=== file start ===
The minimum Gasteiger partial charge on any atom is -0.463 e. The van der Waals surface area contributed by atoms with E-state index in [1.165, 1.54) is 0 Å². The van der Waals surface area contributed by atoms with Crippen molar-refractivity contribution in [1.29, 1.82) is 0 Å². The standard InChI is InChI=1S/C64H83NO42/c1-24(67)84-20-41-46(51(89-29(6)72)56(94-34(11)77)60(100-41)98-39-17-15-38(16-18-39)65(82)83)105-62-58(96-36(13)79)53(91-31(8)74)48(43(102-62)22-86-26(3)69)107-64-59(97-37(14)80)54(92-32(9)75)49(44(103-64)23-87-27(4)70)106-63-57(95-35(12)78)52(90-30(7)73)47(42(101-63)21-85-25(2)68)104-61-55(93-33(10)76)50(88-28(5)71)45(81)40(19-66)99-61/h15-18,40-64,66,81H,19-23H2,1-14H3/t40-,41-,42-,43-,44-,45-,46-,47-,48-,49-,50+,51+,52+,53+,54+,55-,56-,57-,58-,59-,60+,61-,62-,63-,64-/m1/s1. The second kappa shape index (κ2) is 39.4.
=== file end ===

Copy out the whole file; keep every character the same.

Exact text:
The minimum Gasteiger partial charge on any atom is -0.463 e. The van der Waals surface area contributed by atoms with E-state index in [1.165, 1.54) is 0 Å². The van der Waals surface area contributed by atoms with Crippen molar-refractivity contribution in [1.29, 1.82) is 0 Å². The standard InChI is InChI=1S/C64H83NO42/c1-24(67)84-20-41-46(51(89-29(6)72)56(94-34(11)77)60(100-41)98-39-17-15-38(16-18-39)65(82)83)105-62-58(96-36(13)79)53(91-31(8)74)48(43(102-62)22-86-26(3)69)107-64-59(97-37(14)80)54(92-32(9)75)49(44(103-64)23-87-27(4)70)106-63-57(95-35(12)78)52(90-30(7)73)47(42(101-63)21-85-25(2)68)104-61-55(93-33(10)76)50(88-28(5)71)45(81)40(19-66)99-61/h15-18,40-64,66,81H,19-23H2,1-14H3/t40-,41-,42-,43-,44-,45-,46-,47-,48-,49-,50+,51+,52+,53+,54+,55-,56-,57-,58-,59-,60+,61-,62-,63-,64-/m1/s1. The second kappa shape index (κ2) is 39.4.